The story of the St. Louis started in Hamburg, Germany but it soon became known around the world as it sparked a discussion about the response – of lack of it – of the international community to the fate of Jewish refugees. It demonstrated that refugees were not welcomed with open arms; rather they had to overcome many barriers that were placed in front of them as they tried to escape Nazism.

The St. Louis

The St. Louis was a German transatlantic liner that sailed from Hamburg to America. The company who owner the ship, the Hamburg-America Line, had financial difficulties, so in 1934 the company sold its majority shares to the Reich. The ship’s role changed from leisure liner to a ship that would transport refugees out of Germany. The voyage that the ship is most known for is its journey to Havana, Cuba, from Hamburg, Germany on 13th May 1939.


As a result of the increasing discrimination against and violence towards Jews in the Third Reich – especially the events of Kristallnacht in November 1938 – many Jewish people were desperate to find ways to emigrate to safety. Some Jews found refuge in Britain and Palestine, while others gathered enough money together to purchase a ticket for a voyage on the St. Louis which would transport them to Cuba, where they hoped to then gain entry to the United States. There were 937 people who boarded the St. Louis on 13th May 1939. The majority of them were Jewish people who came from Germany, Eastern Europe, though some were stateless. Many of the refugees would not see their homes again. They had experienced years of persecution and although they began their voyage full of hope, that hope soon turned to fear and despair.

The Voyage

The scenes of departure resembled any other scenes of people about to travel to far-off shores, as people said goodbye to their loved ones, the passengers’ belongings were loaded on to the ship, the crew boarded, and flags were flown. However, these passengers were refugees leaving their homelands, and they did not know if they would return. Nor did they know what to expect when they reached Cuba. The captain of the ship was called Gustav Schröder, and he insisted that the crew should treat the refugees, who were paying for their voyage, like any other paying passenger. He also removed Hitler’s portrait from the ballroom and made sure that there was a place on the ship for Jewish worship.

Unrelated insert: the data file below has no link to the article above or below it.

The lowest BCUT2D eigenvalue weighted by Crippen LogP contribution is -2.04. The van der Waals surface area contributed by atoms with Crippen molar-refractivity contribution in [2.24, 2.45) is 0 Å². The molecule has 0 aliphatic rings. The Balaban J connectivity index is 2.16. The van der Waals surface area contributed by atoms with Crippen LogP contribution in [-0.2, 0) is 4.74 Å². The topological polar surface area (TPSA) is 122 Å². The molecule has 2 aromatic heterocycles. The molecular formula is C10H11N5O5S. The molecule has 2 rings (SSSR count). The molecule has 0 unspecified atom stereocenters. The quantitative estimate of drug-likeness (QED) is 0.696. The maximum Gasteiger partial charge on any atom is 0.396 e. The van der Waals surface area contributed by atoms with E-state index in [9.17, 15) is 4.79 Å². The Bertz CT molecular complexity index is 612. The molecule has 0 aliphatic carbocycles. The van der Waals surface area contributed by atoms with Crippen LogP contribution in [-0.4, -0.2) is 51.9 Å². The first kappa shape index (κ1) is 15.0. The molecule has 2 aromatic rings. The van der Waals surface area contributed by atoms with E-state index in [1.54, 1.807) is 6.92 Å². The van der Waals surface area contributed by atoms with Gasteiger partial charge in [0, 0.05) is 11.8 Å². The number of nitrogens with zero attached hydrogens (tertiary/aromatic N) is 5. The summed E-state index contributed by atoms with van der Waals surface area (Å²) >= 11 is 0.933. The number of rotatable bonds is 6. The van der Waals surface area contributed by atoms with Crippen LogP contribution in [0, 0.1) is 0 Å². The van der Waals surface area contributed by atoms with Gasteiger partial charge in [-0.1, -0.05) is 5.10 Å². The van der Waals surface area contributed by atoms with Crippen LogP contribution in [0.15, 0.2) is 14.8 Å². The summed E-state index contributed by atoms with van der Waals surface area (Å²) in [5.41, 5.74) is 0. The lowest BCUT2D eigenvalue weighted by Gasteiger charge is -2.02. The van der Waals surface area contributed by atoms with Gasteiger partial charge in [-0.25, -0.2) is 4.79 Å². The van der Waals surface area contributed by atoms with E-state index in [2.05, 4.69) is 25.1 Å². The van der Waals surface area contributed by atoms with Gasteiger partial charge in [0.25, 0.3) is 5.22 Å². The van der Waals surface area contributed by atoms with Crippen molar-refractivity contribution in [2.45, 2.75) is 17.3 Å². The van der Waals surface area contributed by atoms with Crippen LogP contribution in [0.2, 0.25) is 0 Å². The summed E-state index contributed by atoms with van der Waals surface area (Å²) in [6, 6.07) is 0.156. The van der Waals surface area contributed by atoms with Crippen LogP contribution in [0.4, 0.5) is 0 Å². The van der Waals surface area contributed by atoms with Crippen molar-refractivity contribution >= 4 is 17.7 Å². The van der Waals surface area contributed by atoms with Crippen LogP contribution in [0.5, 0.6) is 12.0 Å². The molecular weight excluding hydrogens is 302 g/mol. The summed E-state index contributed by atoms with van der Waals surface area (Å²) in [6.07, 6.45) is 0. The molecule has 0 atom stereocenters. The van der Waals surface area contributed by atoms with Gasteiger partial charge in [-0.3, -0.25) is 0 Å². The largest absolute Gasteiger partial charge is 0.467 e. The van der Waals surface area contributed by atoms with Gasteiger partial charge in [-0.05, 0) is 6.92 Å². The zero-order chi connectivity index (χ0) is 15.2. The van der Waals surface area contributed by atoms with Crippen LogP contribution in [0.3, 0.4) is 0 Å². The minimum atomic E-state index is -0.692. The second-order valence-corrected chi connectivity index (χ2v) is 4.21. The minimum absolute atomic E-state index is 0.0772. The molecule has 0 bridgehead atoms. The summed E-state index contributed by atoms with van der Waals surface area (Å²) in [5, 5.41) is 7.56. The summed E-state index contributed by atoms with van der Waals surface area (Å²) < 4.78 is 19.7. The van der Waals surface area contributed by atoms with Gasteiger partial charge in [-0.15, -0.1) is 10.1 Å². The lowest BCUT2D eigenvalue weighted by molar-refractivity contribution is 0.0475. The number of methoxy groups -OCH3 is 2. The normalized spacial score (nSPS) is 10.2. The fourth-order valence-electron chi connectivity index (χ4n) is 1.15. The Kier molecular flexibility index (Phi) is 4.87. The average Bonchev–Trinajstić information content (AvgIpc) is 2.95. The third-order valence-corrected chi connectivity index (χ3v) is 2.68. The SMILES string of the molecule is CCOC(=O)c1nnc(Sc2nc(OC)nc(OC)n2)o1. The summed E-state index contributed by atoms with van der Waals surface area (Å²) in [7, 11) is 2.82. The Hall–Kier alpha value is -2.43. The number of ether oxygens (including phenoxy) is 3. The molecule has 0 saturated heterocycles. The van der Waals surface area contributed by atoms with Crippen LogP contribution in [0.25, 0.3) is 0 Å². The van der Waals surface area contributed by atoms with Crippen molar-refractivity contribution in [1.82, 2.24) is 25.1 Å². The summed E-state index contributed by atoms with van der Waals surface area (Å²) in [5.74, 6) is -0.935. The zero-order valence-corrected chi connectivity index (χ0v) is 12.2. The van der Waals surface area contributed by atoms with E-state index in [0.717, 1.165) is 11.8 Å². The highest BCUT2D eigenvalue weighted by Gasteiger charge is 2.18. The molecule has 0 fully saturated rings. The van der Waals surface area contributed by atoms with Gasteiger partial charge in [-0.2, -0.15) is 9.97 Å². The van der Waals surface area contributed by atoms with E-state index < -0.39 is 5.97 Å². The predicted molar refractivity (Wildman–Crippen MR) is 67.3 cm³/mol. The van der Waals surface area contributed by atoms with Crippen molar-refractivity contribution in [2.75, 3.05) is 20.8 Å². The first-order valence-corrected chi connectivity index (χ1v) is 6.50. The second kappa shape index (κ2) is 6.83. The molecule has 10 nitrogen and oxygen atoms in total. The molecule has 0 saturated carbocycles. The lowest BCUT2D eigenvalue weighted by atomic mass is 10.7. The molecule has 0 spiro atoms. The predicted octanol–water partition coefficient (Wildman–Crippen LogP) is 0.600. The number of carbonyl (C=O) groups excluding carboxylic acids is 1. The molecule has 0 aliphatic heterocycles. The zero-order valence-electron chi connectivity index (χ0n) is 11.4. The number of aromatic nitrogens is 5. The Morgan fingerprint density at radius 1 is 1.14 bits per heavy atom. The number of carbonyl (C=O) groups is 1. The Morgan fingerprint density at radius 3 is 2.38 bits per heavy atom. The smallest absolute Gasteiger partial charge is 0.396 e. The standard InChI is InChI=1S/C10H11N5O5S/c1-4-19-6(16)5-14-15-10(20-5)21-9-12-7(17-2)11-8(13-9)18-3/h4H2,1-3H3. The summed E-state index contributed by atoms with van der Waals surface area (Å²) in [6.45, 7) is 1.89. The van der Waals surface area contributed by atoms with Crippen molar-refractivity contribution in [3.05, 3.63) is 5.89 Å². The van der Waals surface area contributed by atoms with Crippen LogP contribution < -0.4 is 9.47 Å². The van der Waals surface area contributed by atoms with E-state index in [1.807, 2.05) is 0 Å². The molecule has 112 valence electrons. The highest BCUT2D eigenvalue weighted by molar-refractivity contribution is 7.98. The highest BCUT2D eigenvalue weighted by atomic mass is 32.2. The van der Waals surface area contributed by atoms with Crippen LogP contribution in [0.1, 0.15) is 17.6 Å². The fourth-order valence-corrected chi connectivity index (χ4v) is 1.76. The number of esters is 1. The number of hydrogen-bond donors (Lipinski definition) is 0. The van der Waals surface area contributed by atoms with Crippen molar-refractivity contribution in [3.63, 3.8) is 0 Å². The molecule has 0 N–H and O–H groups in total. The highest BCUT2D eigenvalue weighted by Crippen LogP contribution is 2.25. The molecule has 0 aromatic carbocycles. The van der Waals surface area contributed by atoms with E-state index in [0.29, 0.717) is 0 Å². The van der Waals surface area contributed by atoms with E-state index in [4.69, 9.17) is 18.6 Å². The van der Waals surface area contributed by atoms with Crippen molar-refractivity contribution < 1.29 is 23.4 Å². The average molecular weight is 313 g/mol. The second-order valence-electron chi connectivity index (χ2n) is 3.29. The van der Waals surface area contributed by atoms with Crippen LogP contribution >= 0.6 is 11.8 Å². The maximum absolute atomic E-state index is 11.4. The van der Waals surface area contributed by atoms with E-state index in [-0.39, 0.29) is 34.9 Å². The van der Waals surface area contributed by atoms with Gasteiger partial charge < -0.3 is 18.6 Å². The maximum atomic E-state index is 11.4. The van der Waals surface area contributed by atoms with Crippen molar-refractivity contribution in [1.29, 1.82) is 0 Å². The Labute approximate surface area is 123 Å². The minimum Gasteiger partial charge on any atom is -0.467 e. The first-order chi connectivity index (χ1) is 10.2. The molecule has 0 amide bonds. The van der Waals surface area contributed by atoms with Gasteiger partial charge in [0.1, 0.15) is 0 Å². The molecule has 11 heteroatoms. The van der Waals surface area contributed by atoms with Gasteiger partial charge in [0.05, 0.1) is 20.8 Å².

‘My mother Chaja (third left), my sister Sonja (first right) and myself Gisela Knepel (first left) on the St. Louis, 1939.’

Political unrest

The Jewish refugees on board the ship had applied for US visas and hoped to gain entry to America after a short stay in Cuba. However, this was not to be. Before the ship even set sail, the political conditions in Cuba suggested that the refugees would not be received positively. The President of Cuba, Federico Laredo Bru, had decreed that the landing certificates held by the refugees were invalid. If the refugees wanted to disembark in Cuba, they would have to pay a $500 bond and obtain written authority from the Cuban Secretaries of State and Labor. The US State Department in Washington and the US consulate in Havana knew about the political conditions in Cuba, and that the arrival of Jewish refugees would be problematic. There was internal political unrest in Cuba at the time. Many people in Cuba were anxious about the threat posed to their jobs by immigration, a not untypical fear as many other countries around the world were concerned about competition for jobs. Their fears were stoked by right-wing and anti-Semitic groups in Cuba. Five days before the St. Louis set sail from Hamburg, 40,000 Cubans gathered to protest against the plan to admit Jewish refugees. This rally was sponsored by a former Cuban president, Grau San Martin. There was also unrest in America, as some were fearful about the influx of refugees. In the summer of 1939, the Wagner-Rogers Bill which would have permitted the immigration of 20,000 Jewish refugee children was rejected by Congress. The American rescue efforts to save Jewish refugees were mainly organised by individuals or groups.